These Airlines No Longer Require Masks on Flights
Countries all around the world have started to relax COVID-19-related protocols and ease border restrictions, and many times that includes mask rules.
But while several countries have ditched face coverings altogether, in the United States, the Transportation Security Administration has extended its federal transportation mask mandate through at least April 18, requiring face coverings to be worn on planes, in airports, buses, trains, and on other modes of transportation.
But that isn't the case everywhere. These are the airlines that have eliminated their mask policies.
Current mask policy: British Airways started allowing customers to go without a mask if the destination they are flying to does not require them. The airline also requires masks on flights to destinations where they haven't been able to "clarify the local restrictions."
"For destinations where we have established that the wearing of a face covering is not mandated, you are able to make a personal choice and we kindly request everyone respects each other's preferences," the airline wrote in its guidance.
Current mask policy: The UK-based airline will eliminate mask requirements on its aircraft on March 27 "on flights where masks are no longer legally required at both ends of the route." For easyJet, that includes most UK domestic flights as well as flights between the UK and Denmark, Gibraltar, Iceland, and Hungary.
Current mask policy: The Iceland-based airline made face masks optional on some flights on March 23, weeks after Iceland lifted all COVID-19-related travel restrictions. Masks are still mandatory on flights to and from Canada, the U.S., Germany, Paris, and Zurich. Masks are optional on all other European flights as well as flights within Iceland and to and from Greenland.
Current mask policy: British airline Jet2 became the first carrier to drop mask requirements in March. Passengers are no longer required to wear masks in England or Northern Ireland, but passengers 6 years and older traveling in Scotland must still wear them.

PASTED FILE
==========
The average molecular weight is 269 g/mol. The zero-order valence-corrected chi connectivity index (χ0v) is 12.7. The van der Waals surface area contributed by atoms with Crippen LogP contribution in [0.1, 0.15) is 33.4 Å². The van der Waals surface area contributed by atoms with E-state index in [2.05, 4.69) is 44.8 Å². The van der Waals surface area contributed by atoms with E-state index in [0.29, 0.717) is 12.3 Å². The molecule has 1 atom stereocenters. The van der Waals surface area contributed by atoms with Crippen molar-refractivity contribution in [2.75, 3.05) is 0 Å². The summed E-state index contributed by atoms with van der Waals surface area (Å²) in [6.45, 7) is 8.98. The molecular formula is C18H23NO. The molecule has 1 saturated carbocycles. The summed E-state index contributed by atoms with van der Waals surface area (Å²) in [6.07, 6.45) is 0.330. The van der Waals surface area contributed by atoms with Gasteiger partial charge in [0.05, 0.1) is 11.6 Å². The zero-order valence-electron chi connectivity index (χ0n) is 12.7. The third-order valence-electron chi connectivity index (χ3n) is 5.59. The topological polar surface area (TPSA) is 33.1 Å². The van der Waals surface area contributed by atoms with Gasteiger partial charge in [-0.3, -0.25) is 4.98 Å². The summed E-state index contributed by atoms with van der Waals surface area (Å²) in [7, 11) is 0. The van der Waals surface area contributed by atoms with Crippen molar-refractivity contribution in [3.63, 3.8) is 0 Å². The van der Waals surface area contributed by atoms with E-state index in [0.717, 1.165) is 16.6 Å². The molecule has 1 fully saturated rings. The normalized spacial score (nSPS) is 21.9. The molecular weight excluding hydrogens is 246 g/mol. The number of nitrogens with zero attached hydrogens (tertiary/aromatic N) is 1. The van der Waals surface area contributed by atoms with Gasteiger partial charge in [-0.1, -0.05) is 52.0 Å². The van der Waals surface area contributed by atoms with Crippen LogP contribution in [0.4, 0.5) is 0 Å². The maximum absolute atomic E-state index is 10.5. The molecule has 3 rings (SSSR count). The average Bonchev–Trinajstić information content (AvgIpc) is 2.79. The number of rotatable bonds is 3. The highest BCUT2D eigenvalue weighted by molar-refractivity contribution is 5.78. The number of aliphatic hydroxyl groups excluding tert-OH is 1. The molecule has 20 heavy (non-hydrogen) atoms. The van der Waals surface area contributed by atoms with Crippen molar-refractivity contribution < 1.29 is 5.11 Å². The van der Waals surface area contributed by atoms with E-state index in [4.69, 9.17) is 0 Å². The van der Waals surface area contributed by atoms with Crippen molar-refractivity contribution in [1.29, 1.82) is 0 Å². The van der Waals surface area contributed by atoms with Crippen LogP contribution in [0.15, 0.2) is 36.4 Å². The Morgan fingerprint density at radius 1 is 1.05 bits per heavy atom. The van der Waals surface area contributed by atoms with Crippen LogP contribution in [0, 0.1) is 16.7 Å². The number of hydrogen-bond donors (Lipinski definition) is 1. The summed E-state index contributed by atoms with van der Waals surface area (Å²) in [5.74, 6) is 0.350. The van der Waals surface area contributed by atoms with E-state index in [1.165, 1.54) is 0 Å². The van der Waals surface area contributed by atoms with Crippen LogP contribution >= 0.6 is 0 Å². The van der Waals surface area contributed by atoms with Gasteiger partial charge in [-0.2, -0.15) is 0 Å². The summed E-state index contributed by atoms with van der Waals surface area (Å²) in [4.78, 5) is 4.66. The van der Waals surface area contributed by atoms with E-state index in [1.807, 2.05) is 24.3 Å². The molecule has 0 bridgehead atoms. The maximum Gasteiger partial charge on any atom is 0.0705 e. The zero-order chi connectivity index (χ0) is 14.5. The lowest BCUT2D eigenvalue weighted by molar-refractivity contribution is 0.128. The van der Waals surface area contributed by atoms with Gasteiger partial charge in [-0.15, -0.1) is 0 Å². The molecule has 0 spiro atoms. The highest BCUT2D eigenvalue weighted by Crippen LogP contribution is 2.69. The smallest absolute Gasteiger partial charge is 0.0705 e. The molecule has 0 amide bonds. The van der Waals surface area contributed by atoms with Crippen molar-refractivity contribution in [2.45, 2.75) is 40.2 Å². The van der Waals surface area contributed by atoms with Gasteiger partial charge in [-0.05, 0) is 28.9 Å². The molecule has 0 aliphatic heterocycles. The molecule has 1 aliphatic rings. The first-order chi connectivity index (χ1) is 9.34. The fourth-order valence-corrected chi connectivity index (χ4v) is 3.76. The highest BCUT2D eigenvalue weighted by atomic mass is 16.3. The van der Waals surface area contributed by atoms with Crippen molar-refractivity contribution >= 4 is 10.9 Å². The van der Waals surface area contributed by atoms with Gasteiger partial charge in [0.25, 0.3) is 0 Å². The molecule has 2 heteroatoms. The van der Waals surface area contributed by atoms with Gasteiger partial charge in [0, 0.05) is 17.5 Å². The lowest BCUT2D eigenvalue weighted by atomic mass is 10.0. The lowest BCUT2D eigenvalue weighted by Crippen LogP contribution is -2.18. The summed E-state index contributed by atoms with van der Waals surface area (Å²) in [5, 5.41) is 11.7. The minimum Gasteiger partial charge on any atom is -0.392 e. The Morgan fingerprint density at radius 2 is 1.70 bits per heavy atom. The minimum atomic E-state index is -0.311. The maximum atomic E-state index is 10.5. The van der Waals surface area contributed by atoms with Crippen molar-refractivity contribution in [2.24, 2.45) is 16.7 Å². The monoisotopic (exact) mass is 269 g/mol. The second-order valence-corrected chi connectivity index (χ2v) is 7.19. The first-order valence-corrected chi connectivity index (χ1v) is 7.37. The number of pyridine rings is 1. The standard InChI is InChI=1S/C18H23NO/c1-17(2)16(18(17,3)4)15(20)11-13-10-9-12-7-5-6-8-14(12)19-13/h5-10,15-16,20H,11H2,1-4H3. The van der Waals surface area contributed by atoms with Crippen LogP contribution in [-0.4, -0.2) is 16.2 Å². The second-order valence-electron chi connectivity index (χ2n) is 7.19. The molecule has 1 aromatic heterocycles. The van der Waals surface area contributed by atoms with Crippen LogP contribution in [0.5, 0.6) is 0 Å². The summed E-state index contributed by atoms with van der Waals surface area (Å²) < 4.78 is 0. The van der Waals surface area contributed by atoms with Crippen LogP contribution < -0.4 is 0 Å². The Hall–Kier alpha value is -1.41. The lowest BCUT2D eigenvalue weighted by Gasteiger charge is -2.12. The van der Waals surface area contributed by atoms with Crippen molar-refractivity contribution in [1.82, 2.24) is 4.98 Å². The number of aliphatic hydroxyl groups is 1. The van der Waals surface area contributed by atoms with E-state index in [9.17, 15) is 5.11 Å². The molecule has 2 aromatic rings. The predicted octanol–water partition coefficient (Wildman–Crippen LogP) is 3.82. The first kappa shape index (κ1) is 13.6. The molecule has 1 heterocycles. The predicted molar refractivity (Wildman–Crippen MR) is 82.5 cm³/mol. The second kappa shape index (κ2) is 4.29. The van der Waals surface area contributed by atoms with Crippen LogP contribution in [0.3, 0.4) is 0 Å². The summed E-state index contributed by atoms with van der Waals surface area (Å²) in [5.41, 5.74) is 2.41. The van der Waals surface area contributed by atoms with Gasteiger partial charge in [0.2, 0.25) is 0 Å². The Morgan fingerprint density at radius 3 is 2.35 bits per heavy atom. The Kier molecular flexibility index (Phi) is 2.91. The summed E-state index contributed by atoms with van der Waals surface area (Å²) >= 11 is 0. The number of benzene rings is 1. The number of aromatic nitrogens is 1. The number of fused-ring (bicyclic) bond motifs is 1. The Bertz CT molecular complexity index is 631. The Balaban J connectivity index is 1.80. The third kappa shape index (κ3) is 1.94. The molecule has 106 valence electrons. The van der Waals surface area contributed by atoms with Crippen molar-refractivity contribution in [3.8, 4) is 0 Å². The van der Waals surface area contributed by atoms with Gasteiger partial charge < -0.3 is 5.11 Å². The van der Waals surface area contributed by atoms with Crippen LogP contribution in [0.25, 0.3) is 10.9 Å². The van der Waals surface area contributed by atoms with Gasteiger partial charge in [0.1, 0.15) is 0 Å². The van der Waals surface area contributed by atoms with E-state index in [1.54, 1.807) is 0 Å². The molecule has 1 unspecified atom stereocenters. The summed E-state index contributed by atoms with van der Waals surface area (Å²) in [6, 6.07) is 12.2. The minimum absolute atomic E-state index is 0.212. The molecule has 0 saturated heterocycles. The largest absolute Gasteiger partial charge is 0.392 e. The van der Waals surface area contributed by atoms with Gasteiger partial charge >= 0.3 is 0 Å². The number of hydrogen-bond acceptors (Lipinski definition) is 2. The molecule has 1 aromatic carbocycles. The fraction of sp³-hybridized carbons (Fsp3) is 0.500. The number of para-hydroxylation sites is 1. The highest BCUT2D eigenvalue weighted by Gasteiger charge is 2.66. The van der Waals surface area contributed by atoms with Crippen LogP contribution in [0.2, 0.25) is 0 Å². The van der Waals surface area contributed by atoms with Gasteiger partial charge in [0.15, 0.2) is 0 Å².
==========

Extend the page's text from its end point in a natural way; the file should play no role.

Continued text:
Current mask policy: The Dutch government eliminated the requirement to wear face masks on public transportation on March 23, but still requires face masks to be worn on airplanes and in airports. However, KLM has vowed to stop enforcing its mask policy, telling local news outlet RTL News it was "disappointing that the use of face masks during boarding and during the entire flight is still being considered by the Dutch government, while this has been abandoned everywhere in the Netherlands."
Current mask policy: As of April 4, mandatory face masks will no longer be required on flights across the Norwegian Network due to new guidance in Europe. As more countries loosen their mask wearing restrictions Norwegian will leave it up to passengers on whether or not they will choose to wear masks while flying. The mask requirement was lifted across Scandinavia on Feb. 12.
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Current mask policy: Swedish airline SAS has dropped mask requirements on domestic flights as well as flights within Scandinavia, but requires them for passengers 6 and older on all other flights. For flights that require a mask, homemade masks, and cloth masks are not accepted.
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Current mask policy: British carrier TUI allows travelers to ditch their masks. But the airline still requires them for travelers 12 and older if they are flying to or from Wales or Scotland. Passengers 2 and older must also wear a face-covering if they are traveling to the U.S., and travelers 6 and older must wear one if they are traveling to Italy.
Current mask policy: Virgin Atlantic changed its mask policy on March 16, allowing customers to choose if they wear a face covering, including on flights to Barbados, St. Lucia, Antigua, Grenada, the Bahamas, Jamaica, St. Vincent and the Grenadines, and Trinidad and Tobago. Masks must still be worn on the airline's flights to or from the U.S. as well as for passengers 12 and older on flights to and from Delhi, Islamabad, Hong Kong, Johannesburg, Lahore, Lagos, Mumbai, Shanghai, and Tel Aviv.
Alison Fox is a contributing writer for Travel + Leisure. When she's not in New York City, she likes to spend her time at the beach or exploring new destinations and hopes to visit every country in the world. Follow her adventures on Instagram.